Q: Were all the songs in the show written specifically for Things To Ruin? I know it's been around for a few years, but can you tell me a little bit about the origins of the show?
A: Things To Ruin started life as just an evening of my songs--stand alones and songs from musicals. It was the first thing I ever really did in New York--the first time my songs were heard on a stage. We did it at Ars Nova in the summer of 2006 and it marked my first collaboration with director John Simpkins, a collaboration that has changed my life. When we first started, it really was just a very theatrical concert. We did it two more times in the subsequent years at Joe’s Pub, and dropped a couple of songs and added some more. Every time we did it, it began to take on more and more of a shape and feel more and more like a piece of theater. In the fall of 2008, we completely revamped the show and did it at the now defunct Zipper Theater. This is the version of the show that is reflected on the cast album and the version that is now playing at Le Poisson Rouge. A lot of the songs were written as stand alone pieces, but many of them deal with the same themes/types of characters, so putting them together felt kind of natural and then anything I rewrote was informed by the rest of the songs in the piece. A few were written specifically for Things To Ruin. "Never Heard Nothing" was a song I couldn't have written had I not been specifically trying to write something to wrap up Things To Ruin and serve as a bookend for "Born This Morning." "Mamma, Cut Me Deeper!" was the last song I wrote for the show. I wrote it during a very crazy and stressful week of my life, and the experience of writing it was fairly wrought--which I think you kind of hear in the song itself. I didn't finish until hours before the first show. Eric William Morris was learning bits of it as I was writing them, and everyone involved in the show contributed to it in some way.

Q: Congrats on the album! How did that come about? Where you approached by Sh-K-Boom Records?
A: Thanks! I'm very proud of the album and can't take any credit for it sounding as good as it does. I've had the good sense to surround myself with people who are far more talented than I and the album is a product of that. As far as how it came to be, I had vaguely known the folks at Sh-K-Boom for a while and they were familiar with my work. They came to see Things To Ruin at The Zipper and asked if I wanted to make an album of it and we did.

Q: A lot of the songs in Things To Ruin seem to be about, for lack of a better word, losers, or people who are down on their luck. Is that a conscious theme?
A: Not sure if it's a conscious theme, but I definitely gravitate towards writing about people who don't usually get songs written about them--at least not theater songs. I like to write about everyday, normal folks--unremarkable people. It's very interesting to me to see how seemingly tiny, insignificant events can feel huge to people. That's something I return to time and again. I love people who are "losers," because I think everyone's a loser, or, at the very least, everyone has felt like a loser at some point in their lives. That's what is relatable to me. I like people who are scrappy, who have to fight for what they need to survive.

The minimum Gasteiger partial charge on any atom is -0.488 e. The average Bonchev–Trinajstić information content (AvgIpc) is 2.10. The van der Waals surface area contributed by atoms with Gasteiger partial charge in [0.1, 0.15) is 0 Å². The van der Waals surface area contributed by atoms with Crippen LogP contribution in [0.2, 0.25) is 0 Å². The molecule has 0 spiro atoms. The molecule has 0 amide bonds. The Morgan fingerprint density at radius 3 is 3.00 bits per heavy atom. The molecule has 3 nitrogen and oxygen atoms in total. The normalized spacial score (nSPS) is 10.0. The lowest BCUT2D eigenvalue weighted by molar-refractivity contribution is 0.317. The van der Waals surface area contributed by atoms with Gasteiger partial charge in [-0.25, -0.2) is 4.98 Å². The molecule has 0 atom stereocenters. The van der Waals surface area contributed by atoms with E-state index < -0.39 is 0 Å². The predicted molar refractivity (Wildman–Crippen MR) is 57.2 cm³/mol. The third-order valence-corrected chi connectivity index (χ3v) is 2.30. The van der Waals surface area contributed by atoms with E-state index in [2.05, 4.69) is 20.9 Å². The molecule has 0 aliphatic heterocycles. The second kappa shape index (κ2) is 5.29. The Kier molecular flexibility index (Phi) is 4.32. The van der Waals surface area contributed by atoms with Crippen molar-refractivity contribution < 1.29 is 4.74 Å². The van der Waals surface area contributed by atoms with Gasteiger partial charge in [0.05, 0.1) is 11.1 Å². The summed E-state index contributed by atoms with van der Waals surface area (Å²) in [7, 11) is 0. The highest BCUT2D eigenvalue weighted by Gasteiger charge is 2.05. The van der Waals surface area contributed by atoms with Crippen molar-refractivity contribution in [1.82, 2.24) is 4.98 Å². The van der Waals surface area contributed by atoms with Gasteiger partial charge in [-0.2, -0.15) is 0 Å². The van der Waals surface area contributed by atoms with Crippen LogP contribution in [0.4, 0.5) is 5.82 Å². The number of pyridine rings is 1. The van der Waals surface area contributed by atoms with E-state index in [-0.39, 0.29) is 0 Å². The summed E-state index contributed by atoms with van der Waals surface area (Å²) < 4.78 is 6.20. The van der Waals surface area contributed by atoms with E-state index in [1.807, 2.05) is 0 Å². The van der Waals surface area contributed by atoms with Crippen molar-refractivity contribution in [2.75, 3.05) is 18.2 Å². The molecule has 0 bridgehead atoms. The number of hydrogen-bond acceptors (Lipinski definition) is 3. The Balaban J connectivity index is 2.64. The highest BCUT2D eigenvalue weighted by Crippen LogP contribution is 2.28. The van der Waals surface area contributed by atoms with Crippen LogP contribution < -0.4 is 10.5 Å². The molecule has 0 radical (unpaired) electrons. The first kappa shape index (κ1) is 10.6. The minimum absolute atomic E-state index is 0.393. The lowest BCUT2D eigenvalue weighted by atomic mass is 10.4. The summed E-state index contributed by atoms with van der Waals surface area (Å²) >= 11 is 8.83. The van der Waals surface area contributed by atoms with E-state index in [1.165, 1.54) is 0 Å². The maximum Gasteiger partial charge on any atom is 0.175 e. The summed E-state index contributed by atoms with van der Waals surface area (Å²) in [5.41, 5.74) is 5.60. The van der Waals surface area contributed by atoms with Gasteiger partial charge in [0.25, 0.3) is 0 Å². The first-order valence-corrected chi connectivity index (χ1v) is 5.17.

Q: Is there a song in Things To Ruin that has the most significance to you or that you're proudest to have written?
A: I try to be honest when I'm writing--honesty is the thing that is most important to me. And I feel like "Never Heard Nothing" is a very honest song. I'm proud to have written that one because I think it's a song where I allowed myself to write 100% from the gut, without thinking about structure or rules or being too sappy or being too clean. I like that it's a big fucking mess of a song--it's too long and it's all over the place. But I think it's exactly the type of song that I wanted to write and I think I was being completely true to myself when I wrote it.

Q: Where do you get your inspiration from typically?
A: I get my inspiration from actors I love, from things I overhear at Dunkin Donuts. I frequently write in Dunkin' Donuts and it breeds creativity in a way that Starbucks never could. From bartenders. From the autumn. I'm very inspired by movies or songs or plays that I love. Nothing revs me up like seeing a really incredible work of art.

Q: Who are some of your biggest influences?
A: Robert Altman, Dolly Parton, Kander and Ebb, The Carousel of Progress, The Country Bear Jamboree, Harry Nilsson, Elton John, The Muppets, Alfred Hitchcock, E.T.: The Extra-Terrestrial, horror movies, Sondheim, John Waters, Times Square from 1940-1987, and Jack Daniels.

Q: You tend to work with a lot of the same actors. Were you friends first and you started putting them in your shows? Or did you just like working with them so much you kept using them?